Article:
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Most of time I heard native English speakers say either "What is happening?" or "what happened?".

When do we use "happen" in present tense?

So, we don't use "what happens?", do we?

  • Oh yes, we do. And then, what happens? – Kris Aug 9 '15 at 10:16
  • @Kris: I think you have just fallen into OPs trap. That may be hypothetical or it may be future, but it is not a simple present. – Tim Lymington Aug 9 '15 at 10:58
  • @TimLymington It is a simple present-tense form; it just happens (!) to carry a semantic nuance beyond simple presentness. Or rather, it carries the nuance of general presentness (like most simple presents in English), unlike the progressive forms which carry the nuance of current, simultaneous, progressive presentness. – Janus Bahs Jacquet Aug 9 '15 at 11:52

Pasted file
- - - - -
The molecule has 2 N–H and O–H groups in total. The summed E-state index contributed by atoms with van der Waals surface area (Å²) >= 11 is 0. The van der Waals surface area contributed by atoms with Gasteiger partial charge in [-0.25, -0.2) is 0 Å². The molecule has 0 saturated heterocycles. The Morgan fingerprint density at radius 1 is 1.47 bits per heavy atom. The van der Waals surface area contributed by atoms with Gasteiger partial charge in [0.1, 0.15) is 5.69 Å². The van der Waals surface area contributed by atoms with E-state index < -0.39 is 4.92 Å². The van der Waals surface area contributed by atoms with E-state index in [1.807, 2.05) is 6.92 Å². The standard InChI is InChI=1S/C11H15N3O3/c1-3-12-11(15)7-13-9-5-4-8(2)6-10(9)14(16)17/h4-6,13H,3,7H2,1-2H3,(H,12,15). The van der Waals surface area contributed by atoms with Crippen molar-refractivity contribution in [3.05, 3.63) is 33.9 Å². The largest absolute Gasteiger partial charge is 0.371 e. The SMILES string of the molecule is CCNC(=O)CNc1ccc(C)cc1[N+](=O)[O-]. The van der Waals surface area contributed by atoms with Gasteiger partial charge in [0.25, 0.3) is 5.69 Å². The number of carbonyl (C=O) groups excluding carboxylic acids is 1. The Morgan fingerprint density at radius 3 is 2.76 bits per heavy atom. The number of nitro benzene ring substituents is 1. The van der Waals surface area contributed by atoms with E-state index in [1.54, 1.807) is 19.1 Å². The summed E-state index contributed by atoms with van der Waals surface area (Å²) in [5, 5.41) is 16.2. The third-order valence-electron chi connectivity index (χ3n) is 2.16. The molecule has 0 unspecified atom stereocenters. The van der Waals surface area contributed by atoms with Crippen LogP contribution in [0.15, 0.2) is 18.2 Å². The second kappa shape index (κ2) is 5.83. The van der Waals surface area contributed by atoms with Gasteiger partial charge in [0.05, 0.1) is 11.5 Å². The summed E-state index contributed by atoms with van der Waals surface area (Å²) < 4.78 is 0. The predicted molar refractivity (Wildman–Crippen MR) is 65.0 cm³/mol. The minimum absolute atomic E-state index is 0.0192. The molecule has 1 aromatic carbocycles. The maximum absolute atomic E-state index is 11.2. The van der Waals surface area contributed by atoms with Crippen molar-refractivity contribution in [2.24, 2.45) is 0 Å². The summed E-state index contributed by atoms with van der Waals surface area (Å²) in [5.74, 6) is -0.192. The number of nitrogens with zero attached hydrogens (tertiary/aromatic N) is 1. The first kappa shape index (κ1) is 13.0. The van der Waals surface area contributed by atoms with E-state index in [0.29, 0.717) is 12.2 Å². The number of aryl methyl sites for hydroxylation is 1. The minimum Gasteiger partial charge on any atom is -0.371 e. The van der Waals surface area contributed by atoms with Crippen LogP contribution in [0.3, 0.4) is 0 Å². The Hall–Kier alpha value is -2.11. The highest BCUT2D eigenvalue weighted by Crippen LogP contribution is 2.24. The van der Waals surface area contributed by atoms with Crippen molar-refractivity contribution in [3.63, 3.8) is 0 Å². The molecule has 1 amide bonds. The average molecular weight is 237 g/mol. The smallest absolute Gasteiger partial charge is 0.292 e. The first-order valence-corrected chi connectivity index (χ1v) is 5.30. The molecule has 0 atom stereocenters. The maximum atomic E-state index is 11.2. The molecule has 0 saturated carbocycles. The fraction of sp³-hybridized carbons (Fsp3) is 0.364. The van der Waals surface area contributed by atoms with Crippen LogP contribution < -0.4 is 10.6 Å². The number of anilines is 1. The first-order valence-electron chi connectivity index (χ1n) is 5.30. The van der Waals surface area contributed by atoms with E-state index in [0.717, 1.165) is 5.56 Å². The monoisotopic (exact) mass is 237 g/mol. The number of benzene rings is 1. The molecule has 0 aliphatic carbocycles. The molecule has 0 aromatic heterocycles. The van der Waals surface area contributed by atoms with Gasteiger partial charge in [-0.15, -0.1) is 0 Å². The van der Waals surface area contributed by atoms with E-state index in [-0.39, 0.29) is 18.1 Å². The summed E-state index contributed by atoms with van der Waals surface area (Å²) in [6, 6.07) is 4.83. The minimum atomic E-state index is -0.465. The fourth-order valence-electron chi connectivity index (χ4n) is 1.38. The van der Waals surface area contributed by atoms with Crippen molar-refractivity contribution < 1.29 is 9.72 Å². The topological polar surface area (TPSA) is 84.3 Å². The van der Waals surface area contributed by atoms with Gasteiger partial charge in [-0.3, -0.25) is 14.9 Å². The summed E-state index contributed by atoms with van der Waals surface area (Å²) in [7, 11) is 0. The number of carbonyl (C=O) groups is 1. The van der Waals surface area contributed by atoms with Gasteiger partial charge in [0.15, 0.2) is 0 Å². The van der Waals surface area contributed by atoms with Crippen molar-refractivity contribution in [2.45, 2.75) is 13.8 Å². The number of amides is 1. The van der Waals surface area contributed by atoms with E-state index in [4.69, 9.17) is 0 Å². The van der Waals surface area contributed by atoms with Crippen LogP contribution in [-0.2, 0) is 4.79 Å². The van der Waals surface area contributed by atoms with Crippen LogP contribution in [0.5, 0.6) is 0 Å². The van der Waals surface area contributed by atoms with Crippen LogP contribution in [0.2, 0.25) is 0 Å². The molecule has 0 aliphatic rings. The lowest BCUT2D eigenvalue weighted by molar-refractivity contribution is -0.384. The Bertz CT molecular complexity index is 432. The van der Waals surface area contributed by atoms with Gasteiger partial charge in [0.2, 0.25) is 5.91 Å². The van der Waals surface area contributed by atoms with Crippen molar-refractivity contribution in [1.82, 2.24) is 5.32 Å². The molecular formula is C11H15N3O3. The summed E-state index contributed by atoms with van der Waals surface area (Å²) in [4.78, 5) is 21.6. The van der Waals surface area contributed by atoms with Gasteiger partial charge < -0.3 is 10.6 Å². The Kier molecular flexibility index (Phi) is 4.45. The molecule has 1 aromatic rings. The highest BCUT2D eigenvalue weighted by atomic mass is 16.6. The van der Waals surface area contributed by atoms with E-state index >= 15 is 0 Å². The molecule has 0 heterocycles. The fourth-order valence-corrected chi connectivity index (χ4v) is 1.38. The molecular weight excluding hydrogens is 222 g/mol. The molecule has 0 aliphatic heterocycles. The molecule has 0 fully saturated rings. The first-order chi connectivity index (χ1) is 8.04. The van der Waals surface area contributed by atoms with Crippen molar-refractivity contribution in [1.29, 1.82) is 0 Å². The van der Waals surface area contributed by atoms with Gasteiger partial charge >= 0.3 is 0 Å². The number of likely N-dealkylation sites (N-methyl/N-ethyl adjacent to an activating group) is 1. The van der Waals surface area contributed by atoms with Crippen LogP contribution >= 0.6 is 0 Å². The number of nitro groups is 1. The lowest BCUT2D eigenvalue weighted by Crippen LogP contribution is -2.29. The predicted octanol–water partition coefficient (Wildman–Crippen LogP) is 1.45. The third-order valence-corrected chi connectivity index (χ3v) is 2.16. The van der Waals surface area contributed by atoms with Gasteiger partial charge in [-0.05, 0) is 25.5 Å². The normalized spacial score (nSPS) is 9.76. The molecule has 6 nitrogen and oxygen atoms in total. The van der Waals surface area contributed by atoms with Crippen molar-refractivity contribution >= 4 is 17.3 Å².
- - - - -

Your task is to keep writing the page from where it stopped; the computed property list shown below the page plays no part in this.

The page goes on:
• "You should see what happens when you put Mentos in Diet Coke." "Why, what happens?" – Hot Licks Aug 9 '15 at 12:41
  • What happens if I push this big red button here? – Wayfaring Stranger Aug 9 '15 at 14:22
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"what's happening?" Is in the present continuous tense, which is used to talk about things happening at the moment. This is a fairly common question to inquiring about things happening now.

You can use 'happen' in present simple when you talk about things in general that don't apply to a specific time:

what kind of things happen at oktoberfest? (In general, every year) What's happening at oktoberfest? (Whats happening this year?)

It's also popular in some sayings: what happens in Vegas, stays in Vegas (again, this is disconnected from a particular 'now' time)

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